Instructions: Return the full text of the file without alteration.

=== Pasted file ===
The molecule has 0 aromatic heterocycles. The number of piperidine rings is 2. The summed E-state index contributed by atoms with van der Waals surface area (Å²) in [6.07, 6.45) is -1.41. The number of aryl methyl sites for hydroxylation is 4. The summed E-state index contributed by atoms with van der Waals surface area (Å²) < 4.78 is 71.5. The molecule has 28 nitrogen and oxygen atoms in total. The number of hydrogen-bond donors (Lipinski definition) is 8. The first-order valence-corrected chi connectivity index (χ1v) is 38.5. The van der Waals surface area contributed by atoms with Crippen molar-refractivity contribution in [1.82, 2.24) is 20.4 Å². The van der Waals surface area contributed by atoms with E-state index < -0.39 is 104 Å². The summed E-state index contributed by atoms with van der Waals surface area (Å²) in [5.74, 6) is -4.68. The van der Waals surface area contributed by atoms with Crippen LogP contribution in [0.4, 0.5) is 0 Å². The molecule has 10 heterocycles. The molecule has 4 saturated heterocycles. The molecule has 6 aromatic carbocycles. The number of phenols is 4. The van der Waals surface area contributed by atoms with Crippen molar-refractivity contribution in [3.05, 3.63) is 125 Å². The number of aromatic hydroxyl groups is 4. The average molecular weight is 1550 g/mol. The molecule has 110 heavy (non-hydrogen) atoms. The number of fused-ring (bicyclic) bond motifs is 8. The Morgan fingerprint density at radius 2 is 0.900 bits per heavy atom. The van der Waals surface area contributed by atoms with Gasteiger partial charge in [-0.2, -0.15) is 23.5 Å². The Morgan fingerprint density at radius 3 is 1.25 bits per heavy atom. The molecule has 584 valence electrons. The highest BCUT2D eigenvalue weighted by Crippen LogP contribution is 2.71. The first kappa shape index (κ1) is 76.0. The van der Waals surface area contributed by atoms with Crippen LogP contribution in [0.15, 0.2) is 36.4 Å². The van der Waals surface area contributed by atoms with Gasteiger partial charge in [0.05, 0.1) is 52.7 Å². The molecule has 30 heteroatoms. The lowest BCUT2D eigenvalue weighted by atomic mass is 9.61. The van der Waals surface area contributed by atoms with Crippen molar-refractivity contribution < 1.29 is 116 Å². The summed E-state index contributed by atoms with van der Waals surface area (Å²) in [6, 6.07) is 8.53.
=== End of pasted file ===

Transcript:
The molecule has 0 aromatic heterocycles. The number of piperidine rings is 2. The summed E-state index contributed by atoms with van der Waals surface area (Å²) in [6.07, 6.45) is -1.41. The number of aryl methyl sites for hydroxylation is 4. The summed E-state index contributed by atoms with van der Waals surface area (Å²) < 4.78 is 71.5. The molecule has 28 nitrogen and oxygen atoms in total. The number of hydrogen-bond donors (Lipinski definition) is 8. The first-order valence-corrected chi connectivity index (χ1v) is 38.5. The van der Waals surface area contributed by atoms with Crippen molar-refractivity contribution in [1.82, 2.24) is 20.4 Å². The van der Waals surface area contributed by atoms with E-state index < -0.39 is 104 Å². The summed E-state index contributed by atoms with van der Waals surface area (Å²) in [5.74, 6) is -4.68. The van der Waals surface area contributed by atoms with Crippen LogP contribution in [0.4, 0.5) is 0 Å². The molecule has 10 heterocycles. The molecule has 4 saturated heterocycles. The molecule has 6 aromatic carbocycles. The number of phenols is 4. The van der Waals surface area contributed by atoms with Crippen molar-refractivity contribution in [3.05, 3.63) is 125 Å². The number of aromatic hydroxyl groups is 4. The average molecular weight is 1550 g/mol. The molecule has 110 heavy (non-hydrogen) atoms. The number of fused-ring (bicyclic) bond motifs is 8. The Morgan fingerprint density at radius 2 is 0.900 bits per heavy atom. The van der Waals surface area contributed by atoms with Gasteiger partial charge in [-0.2, -0.15) is 23.5 Å². The Morgan fingerprint density at radius 3 is 1.25 bits per heavy atom. The molecule has 584 valence electrons. The highest BCUT2D eigenvalue weighted by Crippen LogP contribution is 2.71. The first kappa shape index (κ1) is 76.0. The van der Waals surface area contributed by atoms with Crippen LogP contribution in [0.15, 0.2) is 36.4 Å². The van der Waals surface area contributed by atoms with Gasteiger partial charge in [0.05, 0.1) is 52.7 Å². The molecule has 30 heteroatoms. The lowest BCUT2D eigenvalue weighted by atomic mass is 9.61. The van der Waals surface area contributed by atoms with Crippen molar-refractivity contribution < 1.29 is 116 Å². The summed E-state index contributed by atoms with van der Waals surface area (Å²) in [6, 6.07) is 8.53.